LONDON (Reuters) - Lebanon will ask international donors at a summit on Thursday for $12 billion over the next five years to cope with what one minister called the “ongoing earthquake” of the Syrian refugee crisis.
Representatives of Middle East countries hosting millions of Syrians displaced by nearly five years of conflict are meeting world leaders in London to try to ease immense financial pressures the refugee flood is causing.
“The first thing you have to do is stop the bleeding,” Lebanon’s Education Minister Elias Bou Saab told Reuters at a pre-summit conference at the European Bank for Reconstruction and Development.
“It is an ongoing earthquake that we are living every day, and every day it is growing.”
Lebanon, a country of 4 million people, hosts more than 1 million registered Syrian refugees according to United Nations figures. The government says the real number of Syrians in Lebanon is much higher, and is warning the cost of housing and supporting such a large influx is unsustainable.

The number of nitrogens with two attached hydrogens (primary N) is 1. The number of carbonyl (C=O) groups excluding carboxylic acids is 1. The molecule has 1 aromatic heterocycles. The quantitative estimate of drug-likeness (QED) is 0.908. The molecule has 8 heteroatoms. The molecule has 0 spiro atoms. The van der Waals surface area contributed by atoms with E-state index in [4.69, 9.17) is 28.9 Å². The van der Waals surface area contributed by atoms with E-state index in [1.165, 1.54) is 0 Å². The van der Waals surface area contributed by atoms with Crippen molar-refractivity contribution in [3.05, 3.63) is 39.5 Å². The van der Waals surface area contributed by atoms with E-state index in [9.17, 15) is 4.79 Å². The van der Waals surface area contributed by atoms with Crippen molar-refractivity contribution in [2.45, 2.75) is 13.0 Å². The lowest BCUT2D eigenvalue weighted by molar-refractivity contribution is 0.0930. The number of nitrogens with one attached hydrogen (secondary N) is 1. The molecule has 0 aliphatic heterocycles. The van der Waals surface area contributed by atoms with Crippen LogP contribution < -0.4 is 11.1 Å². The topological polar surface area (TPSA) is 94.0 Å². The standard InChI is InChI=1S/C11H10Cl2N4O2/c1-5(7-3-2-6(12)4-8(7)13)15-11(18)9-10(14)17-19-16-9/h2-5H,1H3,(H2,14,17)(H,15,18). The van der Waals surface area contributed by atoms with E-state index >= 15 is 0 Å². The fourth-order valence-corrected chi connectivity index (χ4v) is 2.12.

It will ask for a total of $12 billion split between traditional-style aid and loans on Thursday and hopes that Britain, which is hosting the talks, will back its calls.
“We are asking for about $4.9-5.0 billion over the next five years in grants,” Bou Saab said.
“At the same time we will be asking for concessional financing, maybe close to $7 billion for projects infrastructure and others that we will get from the World Bank, or any other bank or European (development) bank.”
Ahead of the Thursday summit in London, the United Nations is straining to keep Syrian peace talks alive.
U.N. envoy Staffan de Mistura announced the formal start on Monday of the first attempt in two years to negotiate an end to a war that has killed 250,000 people, caused a refugee crisis in the region and Europe and empowered Islamic State militants.
But with fighting on the ground raging without constraint, De Mistura has acknowledged that talks could collapse.
Reporting by Marc Jones; Editing by Dominic Evans